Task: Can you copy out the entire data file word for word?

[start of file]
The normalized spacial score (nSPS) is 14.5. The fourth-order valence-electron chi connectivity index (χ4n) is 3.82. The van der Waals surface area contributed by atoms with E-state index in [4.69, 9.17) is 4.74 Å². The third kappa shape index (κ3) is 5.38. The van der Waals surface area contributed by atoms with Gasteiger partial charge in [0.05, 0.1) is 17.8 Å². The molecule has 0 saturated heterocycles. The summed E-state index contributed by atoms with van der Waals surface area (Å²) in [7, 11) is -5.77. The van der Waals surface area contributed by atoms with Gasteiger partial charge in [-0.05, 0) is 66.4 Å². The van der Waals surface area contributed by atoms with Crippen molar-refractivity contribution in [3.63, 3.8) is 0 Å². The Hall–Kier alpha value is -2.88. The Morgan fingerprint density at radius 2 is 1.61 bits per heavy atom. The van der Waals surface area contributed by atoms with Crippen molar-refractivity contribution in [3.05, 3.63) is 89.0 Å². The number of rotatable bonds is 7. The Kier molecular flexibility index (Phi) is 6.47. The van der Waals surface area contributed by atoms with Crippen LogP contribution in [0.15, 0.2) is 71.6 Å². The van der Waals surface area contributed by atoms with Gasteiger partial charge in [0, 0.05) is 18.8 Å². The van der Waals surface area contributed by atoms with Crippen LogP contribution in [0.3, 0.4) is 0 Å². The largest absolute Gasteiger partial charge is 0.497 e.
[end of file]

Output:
The normalized spacial score (nSPS) is 14.5. The fourth-order valence-electron chi connectivity index (χ4n) is 3.82. The van der Waals surface area contributed by atoms with E-state index in [4.69, 9.17) is 4.74 Å². The third kappa shape index (κ3) is 5.38. The van der Waals surface area contributed by atoms with Gasteiger partial charge in [0.05, 0.1) is 17.8 Å². The molecule has 0 saturated heterocycles. The summed E-state index contributed by atoms with van der Waals surface area (Å²) in [7, 11) is -5.77. The van der Waals surface area contributed by atoms with Gasteiger partial charge in [-0.05, 0) is 66.4 Å². The van der Waals surface area contributed by atoms with Crippen molar-refractivity contribution in [3.63, 3.8) is 0 Å². The Hall–Kier alpha value is -2.88. The Morgan fingerprint density at radius 2 is 1.61 bits per heavy atom. The van der Waals surface area contributed by atoms with Crippen molar-refractivity contribution in [3.05, 3.63) is 89.0 Å². The number of rotatable bonds is 7. The Kier molecular flexibility index (Phi) is 6.47. The van der Waals surface area contributed by atoms with Crippen LogP contribution in [0.15, 0.2) is 71.6 Å². The van der Waals surface area contributed by atoms with Gasteiger partial charge in [0, 0.05) is 18.8 Å². The van der Waals surface area contributed by atoms with Crippen LogP contribution in [0.3, 0.4) is 0 Å². The largest absolute Gasteiger partial charge is 0.497 e.